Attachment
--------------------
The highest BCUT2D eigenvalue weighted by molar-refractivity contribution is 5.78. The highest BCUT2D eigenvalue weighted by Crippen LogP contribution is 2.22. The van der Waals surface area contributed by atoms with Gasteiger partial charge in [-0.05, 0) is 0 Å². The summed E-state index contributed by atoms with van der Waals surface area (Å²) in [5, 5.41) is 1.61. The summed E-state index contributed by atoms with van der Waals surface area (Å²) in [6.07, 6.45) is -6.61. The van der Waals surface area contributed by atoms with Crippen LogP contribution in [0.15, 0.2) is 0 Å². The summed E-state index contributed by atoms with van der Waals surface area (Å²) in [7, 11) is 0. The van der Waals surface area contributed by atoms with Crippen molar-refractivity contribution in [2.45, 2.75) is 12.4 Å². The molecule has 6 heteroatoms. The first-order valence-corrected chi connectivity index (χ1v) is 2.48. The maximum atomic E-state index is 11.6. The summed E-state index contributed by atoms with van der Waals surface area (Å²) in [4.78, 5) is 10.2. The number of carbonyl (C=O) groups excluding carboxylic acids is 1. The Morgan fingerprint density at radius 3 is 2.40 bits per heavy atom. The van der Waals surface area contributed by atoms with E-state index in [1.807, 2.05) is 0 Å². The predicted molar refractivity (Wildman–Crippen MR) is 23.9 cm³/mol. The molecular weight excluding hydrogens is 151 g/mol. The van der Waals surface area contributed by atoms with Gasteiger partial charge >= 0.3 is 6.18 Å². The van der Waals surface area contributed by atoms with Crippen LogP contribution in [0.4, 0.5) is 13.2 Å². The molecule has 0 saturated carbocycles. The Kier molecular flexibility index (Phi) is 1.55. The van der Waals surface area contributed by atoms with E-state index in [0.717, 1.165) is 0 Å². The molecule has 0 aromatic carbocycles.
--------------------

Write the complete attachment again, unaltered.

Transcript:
The highest BCUT2D eigenvalue weighted by molar-refractivity contribution is 5.78. The highest BCUT2D eigenvalue weighted by Crippen LogP contribution is 2.22. The van der Waals surface area contributed by atoms with Gasteiger partial charge in [-0.05, 0) is 0 Å². The summed E-state index contributed by atoms with van der Waals surface area (Å²) in [5, 5.41) is 1.61. The summed E-state index contributed by atoms with van der Waals surface area (Å²) in [6.07, 6.45) is -6.61. The van der Waals surface area contributed by atoms with Crippen LogP contribution in [0.15, 0.2) is 0 Å². The summed E-state index contributed by atoms with van der Waals surface area (Å²) in [7, 11) is 0. The van der Waals surface area contributed by atoms with Crippen molar-refractivity contribution in [2.45, 2.75) is 12.4 Å². The molecule has 6 heteroatoms. The first-order valence-corrected chi connectivity index (χ1v) is 2.48. The maximum atomic E-state index is 11.6. The summed E-state index contributed by atoms with van der Waals surface area (Å²) in [4.78, 5) is 10.2. The number of carbonyl (C=O) groups excluding carboxylic acids is 1. The Morgan fingerprint density at radius 3 is 2.40 bits per heavy atom. The van der Waals surface area contributed by atoms with E-state index in [1.807, 2.05) is 0 Å². The predicted molar refractivity (Wildman–Crippen MR) is 23.9 cm³/mol. The molecular weight excluding hydrogens is 151 g/mol. The van der Waals surface area contributed by atoms with Gasteiger partial charge >= 0.3 is 6.18 Å². The van der Waals surface area contributed by atoms with Crippen LogP contribution in [0.4, 0.5) is 13.2 Å². The molecule has 0 saturated carbocycles. The Kier molecular flexibility index (Phi) is 1.55. The van der Waals surface area contributed by atoms with E-state index in [0.717, 1.165) is 0 Å². The molecule has 0 aromatic carbocycles.